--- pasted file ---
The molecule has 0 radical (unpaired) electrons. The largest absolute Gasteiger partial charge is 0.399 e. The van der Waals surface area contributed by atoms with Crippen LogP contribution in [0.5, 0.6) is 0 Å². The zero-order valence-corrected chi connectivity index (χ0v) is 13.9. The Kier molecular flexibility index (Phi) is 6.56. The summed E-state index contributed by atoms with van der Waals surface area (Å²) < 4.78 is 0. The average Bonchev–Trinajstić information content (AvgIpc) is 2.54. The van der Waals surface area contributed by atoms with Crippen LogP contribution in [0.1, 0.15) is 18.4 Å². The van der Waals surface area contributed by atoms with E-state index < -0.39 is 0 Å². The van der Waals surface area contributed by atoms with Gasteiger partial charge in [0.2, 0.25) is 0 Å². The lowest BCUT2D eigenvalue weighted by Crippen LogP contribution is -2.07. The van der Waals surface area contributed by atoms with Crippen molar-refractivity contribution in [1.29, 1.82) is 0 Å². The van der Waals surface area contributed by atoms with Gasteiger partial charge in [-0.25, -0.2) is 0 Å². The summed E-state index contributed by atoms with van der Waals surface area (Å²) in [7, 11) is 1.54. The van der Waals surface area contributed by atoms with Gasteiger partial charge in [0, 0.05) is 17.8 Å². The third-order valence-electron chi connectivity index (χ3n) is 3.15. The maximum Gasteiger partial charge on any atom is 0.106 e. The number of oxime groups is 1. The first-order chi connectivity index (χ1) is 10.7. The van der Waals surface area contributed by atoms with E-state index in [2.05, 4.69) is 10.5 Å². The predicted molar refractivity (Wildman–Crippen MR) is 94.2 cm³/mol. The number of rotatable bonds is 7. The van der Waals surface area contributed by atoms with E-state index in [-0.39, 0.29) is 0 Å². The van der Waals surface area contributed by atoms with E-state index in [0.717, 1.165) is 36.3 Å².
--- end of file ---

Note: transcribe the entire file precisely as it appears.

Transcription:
The molecule has 0 radical (unpaired) electrons. The largest absolute Gasteiger partial charge is 0.399 e. The van der Waals surface area contributed by atoms with Crippen LogP contribution in [0.5, 0.6) is 0 Å². The zero-order valence-corrected chi connectivity index (χ0v) is 13.9. The Kier molecular flexibility index (Phi) is 6.56. The summed E-state index contributed by atoms with van der Waals surface area (Å²) < 4.78 is 0. The average Bonchev–Trinajstić information content (AvgIpc) is 2.54. The van der Waals surface area contributed by atoms with Crippen LogP contribution in [0.1, 0.15) is 18.4 Å². The van der Waals surface area contributed by atoms with E-state index < -0.39 is 0 Å². The van der Waals surface area contributed by atoms with Gasteiger partial charge in [0.2, 0.25) is 0 Å². The lowest BCUT2D eigenvalue weighted by Crippen LogP contribution is -2.07. The van der Waals surface area contributed by atoms with Crippen molar-refractivity contribution in [1.29, 1.82) is 0 Å². The van der Waals surface area contributed by atoms with Gasteiger partial charge in [-0.25, -0.2) is 0 Å². The summed E-state index contributed by atoms with van der Waals surface area (Å²) in [7, 11) is 1.54. The van der Waals surface area contributed by atoms with Gasteiger partial charge in [0, 0.05) is 17.8 Å². The third-order valence-electron chi connectivity index (χ3n) is 3.15. The maximum Gasteiger partial charge on any atom is 0.106 e. The number of oxime groups is 1. The first-order chi connectivity index (χ1) is 10.7. The van der Waals surface area contributed by atoms with E-state index in [2.05, 4.69) is 10.5 Å². The predicted molar refractivity (Wildman–Crippen MR) is 94.2 cm³/mol. The number of rotatable bonds is 7. The van der Waals surface area contributed by atoms with E-state index in [-0.39, 0.29) is 0 Å². The van der Waals surface area contributed by atoms with E-state index in [0.717, 1.165) is 36.3 Å².